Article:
i'm also liking the Steri-Pen Classic with Prefilter to use with my Thermos Intake water bottle. i keep my water bottle in my duffle for overnight stays, and this would be a lot more practical for that water source than mixing in the chlorine dioxide every time i fill that up.
Are you planning to be riding in remote areas and refilling from streams? I found water to be easy to get at the hotels and hostels. Then again, I can't remember the last time I was sick from drinking water In the end, I tossed my camelback and just started laying those water bottles you get from venders on my panniers. They make good gas containers too
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Old 10-15-2012, 10:52 AM   #35
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Quote:
Originally Posted by porkandcorn View Post
although i speak relatively fluent portuguese, which is very similar to spanish, i've been studying spanish for the last few months to understand the differences. this past week, i started a more intensive program of spanish with Berlitz Language Center in portland. there are 4 students and one great instructor who is from quito, ecuador, one of the stops on my trip. i'm also now spending more time studying on my own.

having taught myself portuguese about 10 years ago, i understand the value of knowing how to conjugate verbs into their grammatic tenses. new languages can be pretty intimidating, but if you take some time to understand what verb conjugations are, and how the most common verbs in a language are conjugated, it makes the language less intimidating. (some commonly used verbs: to be, to be able, to see, to speak, to know, to understand, to have, to go, etc...),

nouns are easy, because it is just memorization, and in a pinch, you can always point at things or draw pictures. but a knowledge of how to conjugate verbs is invaluable.

for any language, i highly recommend the 501 Verbs Book Series. it's a great reference that you can pick through for the ones that you find most useful.

also, i found a great spanish verb conjugation app for my iPhone called ConjuVerb. it's allows you to set filters for certain verb tenses, have a flashcard/quizzing function, and is really well designed to have a reference with you anywhere you go. i'm certain that while i'm down in america del sur, i'll be typing verbs in english to have it spit out the spanish equivalent.

and of course, it's always helpful if you are having a beer (or several) and sitting outside when you learn a language.


photo by porkandcorn, on Flickr
I could not agree more with porkandcorn about making the effort to really understand the verb conjugations. Everything else really is pure memorization. Vocabulary will come naturally with speaking and reading. I would also recommend WordReference.com, which not only lays the verbs out in a more understandable way than the Barron's books, but has the magic blue column on the left side of screen. This column lists all the verbs conjugated the same way as the verb that you are reviewing, so that you can start learning the patterns. Also, any irregular conjugation of verbs is shown in blue. The point of this is that for many "irregular" verbs, there might me only a handful of irregular conjugations. The site helped me tremendously, and might not work for everyone. I point it out so that others will have another tool in their kit.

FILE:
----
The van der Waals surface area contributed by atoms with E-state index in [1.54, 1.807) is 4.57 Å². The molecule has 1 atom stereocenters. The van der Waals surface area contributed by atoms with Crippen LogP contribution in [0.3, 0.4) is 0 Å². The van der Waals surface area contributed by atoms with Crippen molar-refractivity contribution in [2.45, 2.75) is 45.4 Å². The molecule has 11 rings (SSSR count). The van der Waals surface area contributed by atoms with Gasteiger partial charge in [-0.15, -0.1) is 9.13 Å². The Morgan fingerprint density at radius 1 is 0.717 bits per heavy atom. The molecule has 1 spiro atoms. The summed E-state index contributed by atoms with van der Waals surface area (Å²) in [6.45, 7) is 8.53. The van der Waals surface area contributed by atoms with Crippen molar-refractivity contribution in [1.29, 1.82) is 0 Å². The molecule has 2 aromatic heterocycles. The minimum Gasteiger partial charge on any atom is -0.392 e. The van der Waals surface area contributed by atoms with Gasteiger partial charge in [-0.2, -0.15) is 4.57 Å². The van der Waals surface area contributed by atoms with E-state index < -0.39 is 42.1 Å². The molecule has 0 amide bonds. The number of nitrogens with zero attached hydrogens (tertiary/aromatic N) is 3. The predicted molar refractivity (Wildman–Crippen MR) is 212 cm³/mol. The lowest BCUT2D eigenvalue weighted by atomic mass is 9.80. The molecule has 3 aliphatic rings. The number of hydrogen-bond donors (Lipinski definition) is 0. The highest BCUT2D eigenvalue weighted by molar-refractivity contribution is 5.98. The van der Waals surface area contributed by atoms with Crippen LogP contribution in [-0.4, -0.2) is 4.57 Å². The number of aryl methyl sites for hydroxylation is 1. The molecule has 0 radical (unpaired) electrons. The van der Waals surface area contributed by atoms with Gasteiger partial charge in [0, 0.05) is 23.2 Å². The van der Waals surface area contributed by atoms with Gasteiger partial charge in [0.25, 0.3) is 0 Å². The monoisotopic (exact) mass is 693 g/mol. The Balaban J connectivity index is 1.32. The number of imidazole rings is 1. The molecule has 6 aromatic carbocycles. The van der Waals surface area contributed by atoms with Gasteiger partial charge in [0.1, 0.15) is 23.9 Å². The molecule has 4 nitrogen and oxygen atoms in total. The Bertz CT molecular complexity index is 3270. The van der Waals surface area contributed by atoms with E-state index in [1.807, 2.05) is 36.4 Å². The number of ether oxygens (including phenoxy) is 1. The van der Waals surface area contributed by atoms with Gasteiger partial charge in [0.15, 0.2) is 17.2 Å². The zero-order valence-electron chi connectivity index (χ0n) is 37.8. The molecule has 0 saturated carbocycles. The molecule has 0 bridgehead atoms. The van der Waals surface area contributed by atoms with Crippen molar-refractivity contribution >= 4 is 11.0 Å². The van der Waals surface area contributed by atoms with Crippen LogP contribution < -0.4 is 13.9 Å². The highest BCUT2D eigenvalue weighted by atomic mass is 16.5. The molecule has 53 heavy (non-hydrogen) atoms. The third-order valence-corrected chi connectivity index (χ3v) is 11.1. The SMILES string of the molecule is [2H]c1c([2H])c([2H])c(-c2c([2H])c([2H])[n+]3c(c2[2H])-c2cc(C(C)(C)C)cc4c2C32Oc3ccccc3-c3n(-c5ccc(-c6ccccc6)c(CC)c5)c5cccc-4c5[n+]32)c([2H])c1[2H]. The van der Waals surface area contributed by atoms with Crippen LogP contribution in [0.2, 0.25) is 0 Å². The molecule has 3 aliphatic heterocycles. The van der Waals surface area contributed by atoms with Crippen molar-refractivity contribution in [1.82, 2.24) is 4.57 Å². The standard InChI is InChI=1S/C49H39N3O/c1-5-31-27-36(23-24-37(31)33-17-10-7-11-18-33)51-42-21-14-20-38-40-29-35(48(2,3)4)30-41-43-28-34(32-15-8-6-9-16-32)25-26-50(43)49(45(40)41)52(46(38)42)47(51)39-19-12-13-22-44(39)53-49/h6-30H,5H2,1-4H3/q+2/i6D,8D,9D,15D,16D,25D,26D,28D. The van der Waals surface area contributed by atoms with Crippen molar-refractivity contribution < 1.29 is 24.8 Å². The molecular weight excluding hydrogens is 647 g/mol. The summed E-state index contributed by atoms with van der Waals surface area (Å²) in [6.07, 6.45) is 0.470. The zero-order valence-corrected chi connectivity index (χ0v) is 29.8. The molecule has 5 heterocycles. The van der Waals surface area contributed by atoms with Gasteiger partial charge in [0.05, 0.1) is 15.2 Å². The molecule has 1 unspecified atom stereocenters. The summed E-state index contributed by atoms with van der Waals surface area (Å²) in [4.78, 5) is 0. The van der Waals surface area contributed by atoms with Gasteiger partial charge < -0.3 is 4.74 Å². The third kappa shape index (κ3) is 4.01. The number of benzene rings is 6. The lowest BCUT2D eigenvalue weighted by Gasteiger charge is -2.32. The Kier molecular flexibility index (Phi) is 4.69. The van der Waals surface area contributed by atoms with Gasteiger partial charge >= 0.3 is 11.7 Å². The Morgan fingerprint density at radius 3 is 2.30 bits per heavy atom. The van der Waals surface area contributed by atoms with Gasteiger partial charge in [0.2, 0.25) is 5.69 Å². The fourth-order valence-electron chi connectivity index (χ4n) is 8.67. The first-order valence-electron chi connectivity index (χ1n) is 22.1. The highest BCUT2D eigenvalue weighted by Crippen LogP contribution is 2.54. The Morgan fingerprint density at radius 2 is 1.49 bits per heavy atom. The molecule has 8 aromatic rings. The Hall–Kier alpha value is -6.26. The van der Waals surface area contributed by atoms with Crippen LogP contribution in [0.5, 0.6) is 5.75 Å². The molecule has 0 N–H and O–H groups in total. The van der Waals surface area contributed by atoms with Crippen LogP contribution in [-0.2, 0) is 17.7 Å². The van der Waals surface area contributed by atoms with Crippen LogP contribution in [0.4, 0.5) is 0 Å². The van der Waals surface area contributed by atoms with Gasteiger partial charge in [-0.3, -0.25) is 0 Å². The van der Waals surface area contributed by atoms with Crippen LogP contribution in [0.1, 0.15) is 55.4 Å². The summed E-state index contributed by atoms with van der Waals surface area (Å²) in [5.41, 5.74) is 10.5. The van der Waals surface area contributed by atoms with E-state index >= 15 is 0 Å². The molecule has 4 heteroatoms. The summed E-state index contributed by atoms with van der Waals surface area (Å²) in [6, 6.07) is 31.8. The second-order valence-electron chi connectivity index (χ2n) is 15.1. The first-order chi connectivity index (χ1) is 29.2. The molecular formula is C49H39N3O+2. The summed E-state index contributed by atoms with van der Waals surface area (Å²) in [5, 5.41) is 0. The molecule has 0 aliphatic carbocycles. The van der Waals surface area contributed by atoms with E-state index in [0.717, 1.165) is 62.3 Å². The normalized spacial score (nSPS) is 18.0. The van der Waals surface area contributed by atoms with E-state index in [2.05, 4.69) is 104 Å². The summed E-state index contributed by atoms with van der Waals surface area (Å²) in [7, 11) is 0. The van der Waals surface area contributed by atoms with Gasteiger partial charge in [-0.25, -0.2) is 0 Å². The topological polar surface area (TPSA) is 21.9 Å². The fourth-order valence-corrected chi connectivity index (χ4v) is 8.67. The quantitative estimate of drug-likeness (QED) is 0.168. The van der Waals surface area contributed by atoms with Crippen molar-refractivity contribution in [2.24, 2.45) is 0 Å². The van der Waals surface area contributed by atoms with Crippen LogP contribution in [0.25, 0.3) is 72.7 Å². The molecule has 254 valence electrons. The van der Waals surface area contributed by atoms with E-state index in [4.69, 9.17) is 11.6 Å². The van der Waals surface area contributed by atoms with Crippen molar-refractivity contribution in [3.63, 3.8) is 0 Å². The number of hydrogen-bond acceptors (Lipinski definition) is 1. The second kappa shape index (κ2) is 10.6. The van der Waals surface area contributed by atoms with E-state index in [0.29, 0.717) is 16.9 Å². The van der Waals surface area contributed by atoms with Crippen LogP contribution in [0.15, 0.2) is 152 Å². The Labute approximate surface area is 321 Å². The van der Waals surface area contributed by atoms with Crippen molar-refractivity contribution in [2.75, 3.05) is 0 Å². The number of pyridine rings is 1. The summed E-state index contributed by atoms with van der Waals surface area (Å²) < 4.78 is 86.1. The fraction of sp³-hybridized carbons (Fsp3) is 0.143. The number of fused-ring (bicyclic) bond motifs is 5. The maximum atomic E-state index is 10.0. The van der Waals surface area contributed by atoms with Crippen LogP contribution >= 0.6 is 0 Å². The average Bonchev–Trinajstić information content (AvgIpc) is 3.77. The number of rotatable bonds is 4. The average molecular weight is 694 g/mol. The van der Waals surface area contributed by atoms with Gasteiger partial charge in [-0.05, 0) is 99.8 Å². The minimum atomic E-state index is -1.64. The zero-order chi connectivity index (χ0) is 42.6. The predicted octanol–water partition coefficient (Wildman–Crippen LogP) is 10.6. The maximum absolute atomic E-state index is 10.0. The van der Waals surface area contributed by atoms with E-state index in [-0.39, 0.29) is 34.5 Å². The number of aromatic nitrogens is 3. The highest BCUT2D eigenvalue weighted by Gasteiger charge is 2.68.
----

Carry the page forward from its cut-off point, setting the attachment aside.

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Old 10-16-2012, 06:35 AM   #36
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Glad to see you are learning the Ecuadorian Espanish. Siga no mas!
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Old 10-16-2012, 04:36 PM   #37
porkandcorn OP
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Want to Share Sea Cargo Container from Los Angele to Valparaiso, Chile?

i've joined a cargo group heading to chile in january and we are looking for other people who want to share (and lower) the freight costs from LA, California to Valparaiso, Chile. our planned arrival date in chile is january 06, 2013. the bikes need to arrive in LA for crating in approx. the first week of december.

currently, there are 4 of us on this shipment. if you are interested in sharing the container with us, PM me, contact Gaston Etchart, or check out my freighting thread over at horizons unlimited. all the costs, details, and logistics are at that thread.

i've decided to go with gaston's service, because the pricing is comparable to schumacher, but his service is all-inclusive at both ports - he takes care of everything. schumacher didn't provide port clearance services & fees at the destination. pricing for the people currently involved is 1,820.00 USD each, but would go down as more riders join the container.

Gaston Etchart
SamericaXplorer
Miami, Florida. U.S.A.
305-386-6076
samericaxplorer@gmail.com
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Old 10-16-2012, 05:34 PM   #38
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Have you checked out this group shipping south?

http://www.advrider.com/forums/showthread.php?t=834185
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Old 10-16-2012, 05:39 PM   #39
porkandcorn OP
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yes, that's the group i'm going with. thanks for keeping your eyes open for me!
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Old 10-19-2012, 06:56 PM   #40
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Oh The Places You'll Go... on Heidenau K60 Scouts

today was a shop day with my very good friend damon. we tackled a few projects, most notably changing out from the stock Triumph road tires to a more agressive on/off Heidenau K60 Scout front and rear.

on my canada trip, i ran into tom and randy from arizona on a 2012 tiger explorer and 2011 tiger 800xc, respectively. also there was angus, a scotsman by way of texas, on a 2003 bmw 1150 gs sport. they were all running the k60's on the dempster highway in the yukon and northern territories, and were all very big fans. i'd already been planning on this tire for south america, but their rave reviews sealed the deal.